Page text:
Briggs said while the ceremonies are pretty generic, many of the leaders do believe in a higher being.
“We don’t say that you have to get up and down and kneel, and do everything else – but what it does, is it draws you in a little bit tighter to the group,” Briggs said.
Briggs said there’s even a bible at the meetings — though he said it’s mostly symbolic.
Now, during the ceremonies, members discuss mostly business related to the VFW — trying to keep the organization going, or introducing new members.
Briggs says the first thing families often say to veterans after returning from war is “you’re not the same person you were when you left.”
And here at the VFW, veterans don’t feel like they have to explain themselves for fighting in a war. There’s no need to explain how in war, the lines of what you’re capable of – start to fade.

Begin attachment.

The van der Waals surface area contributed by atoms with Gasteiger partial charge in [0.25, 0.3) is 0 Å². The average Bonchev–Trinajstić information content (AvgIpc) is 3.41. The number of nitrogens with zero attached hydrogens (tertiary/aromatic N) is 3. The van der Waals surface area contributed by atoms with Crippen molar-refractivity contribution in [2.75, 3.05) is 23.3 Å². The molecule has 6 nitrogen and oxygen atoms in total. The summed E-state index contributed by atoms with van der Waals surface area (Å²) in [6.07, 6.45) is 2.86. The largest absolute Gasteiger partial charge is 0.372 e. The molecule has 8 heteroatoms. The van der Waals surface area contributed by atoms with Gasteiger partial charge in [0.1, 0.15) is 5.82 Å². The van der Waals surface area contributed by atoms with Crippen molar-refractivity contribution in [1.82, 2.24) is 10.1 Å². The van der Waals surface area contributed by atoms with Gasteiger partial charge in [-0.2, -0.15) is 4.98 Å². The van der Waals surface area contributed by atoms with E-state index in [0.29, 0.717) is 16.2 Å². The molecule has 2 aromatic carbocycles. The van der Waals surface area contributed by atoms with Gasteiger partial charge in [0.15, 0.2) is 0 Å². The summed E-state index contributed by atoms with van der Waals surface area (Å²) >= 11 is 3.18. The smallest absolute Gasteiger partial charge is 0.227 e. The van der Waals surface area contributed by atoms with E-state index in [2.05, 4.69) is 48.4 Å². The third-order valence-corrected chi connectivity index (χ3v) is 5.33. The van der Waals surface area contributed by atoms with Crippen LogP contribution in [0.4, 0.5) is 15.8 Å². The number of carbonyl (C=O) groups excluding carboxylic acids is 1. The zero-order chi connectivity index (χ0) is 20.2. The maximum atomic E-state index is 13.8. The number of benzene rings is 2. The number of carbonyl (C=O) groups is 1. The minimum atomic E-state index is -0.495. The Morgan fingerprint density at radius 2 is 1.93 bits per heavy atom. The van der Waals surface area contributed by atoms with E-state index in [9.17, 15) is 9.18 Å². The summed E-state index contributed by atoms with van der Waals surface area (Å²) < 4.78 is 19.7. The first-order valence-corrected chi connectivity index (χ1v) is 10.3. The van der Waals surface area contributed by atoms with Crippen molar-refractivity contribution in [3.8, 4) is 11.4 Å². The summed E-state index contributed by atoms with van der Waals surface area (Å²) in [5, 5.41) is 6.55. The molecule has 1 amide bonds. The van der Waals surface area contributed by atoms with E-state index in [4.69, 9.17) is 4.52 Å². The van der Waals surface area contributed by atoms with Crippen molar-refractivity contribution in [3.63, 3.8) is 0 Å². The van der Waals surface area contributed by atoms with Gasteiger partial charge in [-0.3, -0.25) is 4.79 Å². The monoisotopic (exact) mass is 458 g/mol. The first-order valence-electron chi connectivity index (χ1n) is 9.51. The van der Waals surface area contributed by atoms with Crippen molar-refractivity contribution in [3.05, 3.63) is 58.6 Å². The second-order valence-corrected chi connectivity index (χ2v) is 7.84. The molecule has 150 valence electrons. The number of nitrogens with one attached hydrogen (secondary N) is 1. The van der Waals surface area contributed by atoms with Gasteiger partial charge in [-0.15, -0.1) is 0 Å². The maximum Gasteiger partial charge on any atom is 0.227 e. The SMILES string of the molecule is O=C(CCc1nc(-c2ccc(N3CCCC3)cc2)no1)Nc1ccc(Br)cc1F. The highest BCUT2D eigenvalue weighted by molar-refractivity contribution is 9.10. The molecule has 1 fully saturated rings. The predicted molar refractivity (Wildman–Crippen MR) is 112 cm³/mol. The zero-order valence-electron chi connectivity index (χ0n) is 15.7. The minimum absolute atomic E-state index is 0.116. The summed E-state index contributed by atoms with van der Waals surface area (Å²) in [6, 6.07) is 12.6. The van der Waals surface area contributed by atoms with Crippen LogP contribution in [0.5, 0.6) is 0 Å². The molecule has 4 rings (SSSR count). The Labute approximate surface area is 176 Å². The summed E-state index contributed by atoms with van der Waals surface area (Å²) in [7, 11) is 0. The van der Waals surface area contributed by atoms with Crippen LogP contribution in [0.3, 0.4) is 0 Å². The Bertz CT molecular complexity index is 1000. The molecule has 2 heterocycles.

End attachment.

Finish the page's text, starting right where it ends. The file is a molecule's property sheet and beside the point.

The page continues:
Briggs said in war, the rules change. It doesn’t matter whether you’re against killing another man. Briggs said after suddenly arriving in a combat zone, everyone on the other side wants to blow you up or stab you in the back.
“All of the sudden, the guy that you’re calling a murderer is your protector,” Briggs said. And you’re his protector. And you’re the guy that you were calling a murderer.”
The VFW is intended to create a place for veterans to grapple with these experiences together. While members can bond over service in combat, our communities are filled with similar organizations where people with similar experiences can find a shared meaning.